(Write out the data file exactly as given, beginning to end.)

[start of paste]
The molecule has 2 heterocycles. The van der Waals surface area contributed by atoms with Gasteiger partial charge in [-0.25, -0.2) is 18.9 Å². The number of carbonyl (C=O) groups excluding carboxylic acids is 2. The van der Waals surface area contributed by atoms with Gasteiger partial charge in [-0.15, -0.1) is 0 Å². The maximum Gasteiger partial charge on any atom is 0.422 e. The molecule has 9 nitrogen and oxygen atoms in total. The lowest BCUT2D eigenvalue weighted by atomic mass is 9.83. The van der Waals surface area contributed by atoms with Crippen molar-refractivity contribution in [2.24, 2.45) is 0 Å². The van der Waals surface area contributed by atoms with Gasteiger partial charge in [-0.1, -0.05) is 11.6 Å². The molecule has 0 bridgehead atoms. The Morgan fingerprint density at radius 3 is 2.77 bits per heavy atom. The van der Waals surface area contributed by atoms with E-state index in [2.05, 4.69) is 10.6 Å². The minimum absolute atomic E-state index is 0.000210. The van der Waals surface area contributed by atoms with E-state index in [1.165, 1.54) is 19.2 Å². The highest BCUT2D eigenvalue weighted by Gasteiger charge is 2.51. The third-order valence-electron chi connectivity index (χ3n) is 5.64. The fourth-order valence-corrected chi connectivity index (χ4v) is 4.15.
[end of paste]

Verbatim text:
The molecule has 2 heterocycles. The van der Waals surface area contributed by atoms with Gasteiger partial charge in [-0.25, -0.2) is 18.9 Å². The number of carbonyl (C=O) groups excluding carboxylic acids is 2. The van der Waals surface area contributed by atoms with Gasteiger partial charge in [-0.15, -0.1) is 0 Å². The maximum Gasteiger partial charge on any atom is 0.422 e. The molecule has 9 nitrogen and oxygen atoms in total. The lowest BCUT2D eigenvalue weighted by atomic mass is 9.83. The van der Waals surface area contributed by atoms with Crippen molar-refractivity contribution in [2.24, 2.45) is 0 Å². The van der Waals surface area contributed by atoms with Gasteiger partial charge in [-0.1, -0.05) is 11.6 Å². The molecule has 0 bridgehead atoms. The Morgan fingerprint density at radius 3 is 2.77 bits per heavy atom. The van der Waals surface area contributed by atoms with E-state index in [2.05, 4.69) is 10.6 Å². The minimum absolute atomic E-state index is 0.000210. The van der Waals surface area contributed by atoms with E-state index in [1.165, 1.54) is 19.2 Å². The highest BCUT2D eigenvalue weighted by Gasteiger charge is 2.51. The third-order valence-electron chi connectivity index (χ3n) is 5.64. The fourth-order valence-corrected chi connectivity index (χ4v) is 4.15.